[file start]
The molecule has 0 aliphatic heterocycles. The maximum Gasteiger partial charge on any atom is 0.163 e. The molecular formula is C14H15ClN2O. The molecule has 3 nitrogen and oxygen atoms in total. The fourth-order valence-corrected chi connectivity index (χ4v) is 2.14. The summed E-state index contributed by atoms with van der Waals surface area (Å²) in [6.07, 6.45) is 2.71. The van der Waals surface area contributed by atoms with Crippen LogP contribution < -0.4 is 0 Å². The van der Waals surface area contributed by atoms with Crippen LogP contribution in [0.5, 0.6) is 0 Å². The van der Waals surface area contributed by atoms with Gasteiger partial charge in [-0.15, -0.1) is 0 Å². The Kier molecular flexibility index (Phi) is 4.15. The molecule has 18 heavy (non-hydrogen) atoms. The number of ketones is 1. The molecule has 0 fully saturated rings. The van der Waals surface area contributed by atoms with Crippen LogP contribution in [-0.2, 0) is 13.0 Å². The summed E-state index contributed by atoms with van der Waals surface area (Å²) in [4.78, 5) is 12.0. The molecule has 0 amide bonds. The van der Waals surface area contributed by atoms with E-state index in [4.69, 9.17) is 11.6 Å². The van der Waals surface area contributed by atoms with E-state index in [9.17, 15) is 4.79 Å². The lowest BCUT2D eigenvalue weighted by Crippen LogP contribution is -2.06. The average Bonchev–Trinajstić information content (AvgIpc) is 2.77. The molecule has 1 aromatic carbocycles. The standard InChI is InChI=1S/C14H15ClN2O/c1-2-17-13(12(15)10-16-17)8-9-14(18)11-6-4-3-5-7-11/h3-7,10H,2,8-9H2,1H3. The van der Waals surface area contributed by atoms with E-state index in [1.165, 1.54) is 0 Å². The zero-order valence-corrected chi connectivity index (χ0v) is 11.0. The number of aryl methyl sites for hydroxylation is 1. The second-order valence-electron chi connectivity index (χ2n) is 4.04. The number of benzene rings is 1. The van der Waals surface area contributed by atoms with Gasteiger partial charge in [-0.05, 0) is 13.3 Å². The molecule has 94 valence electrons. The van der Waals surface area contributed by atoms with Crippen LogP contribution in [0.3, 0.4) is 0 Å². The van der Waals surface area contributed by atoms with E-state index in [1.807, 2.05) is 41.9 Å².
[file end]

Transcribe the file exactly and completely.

The molecule has 0 aliphatic heterocycles. The maximum Gasteiger partial charge on any atom is 0.163 e. The molecular formula is C14H15ClN2O. The molecule has 3 nitrogen and oxygen atoms in total. The fourth-order valence-corrected chi connectivity index (χ4v) is 2.14. The summed E-state index contributed by atoms with van der Waals surface area (Å²) in [6.07, 6.45) is 2.71. The van der Waals surface area contributed by atoms with Crippen LogP contribution < -0.4 is 0 Å². The van der Waals surface area contributed by atoms with Crippen LogP contribution in [0.5, 0.6) is 0 Å². The van der Waals surface area contributed by atoms with Gasteiger partial charge in [-0.15, -0.1) is 0 Å². The Kier molecular flexibility index (Phi) is 4.15. The molecule has 18 heavy (non-hydrogen) atoms. The number of ketones is 1. The molecule has 0 fully saturated rings. The van der Waals surface area contributed by atoms with Crippen LogP contribution in [-0.2, 0) is 13.0 Å². The summed E-state index contributed by atoms with van der Waals surface area (Å²) in [4.78, 5) is 12.0. The molecule has 0 amide bonds. The van der Waals surface area contributed by atoms with E-state index in [4.69, 9.17) is 11.6 Å². The van der Waals surface area contributed by atoms with E-state index in [9.17, 15) is 4.79 Å². The lowest BCUT2D eigenvalue weighted by Crippen LogP contribution is -2.06. The average Bonchev–Trinajstić information content (AvgIpc) is 2.77. The molecule has 1 aromatic carbocycles. The standard InChI is InChI=1S/C14H15ClN2O/c1-2-17-13(12(15)10-16-17)8-9-14(18)11-6-4-3-5-7-11/h3-7,10H,2,8-9H2,1H3. The van der Waals surface area contributed by atoms with E-state index in [1.165, 1.54) is 0 Å². The zero-order valence-corrected chi connectivity index (χ0v) is 11.0. The number of aryl methyl sites for hydroxylation is 1. The second-order valence-electron chi connectivity index (χ2n) is 4.04. The number of benzene rings is 1. The van der Waals surface area contributed by atoms with Gasteiger partial charge in [-0.05, 0) is 13.3 Å². The molecule has 94 valence electrons. The van der Waals surface area contributed by atoms with Crippen LogP contribution in [0.3, 0.4) is 0 Å². The van der Waals surface area contributed by atoms with E-state index in [1.807, 2.05) is 41.9 Å².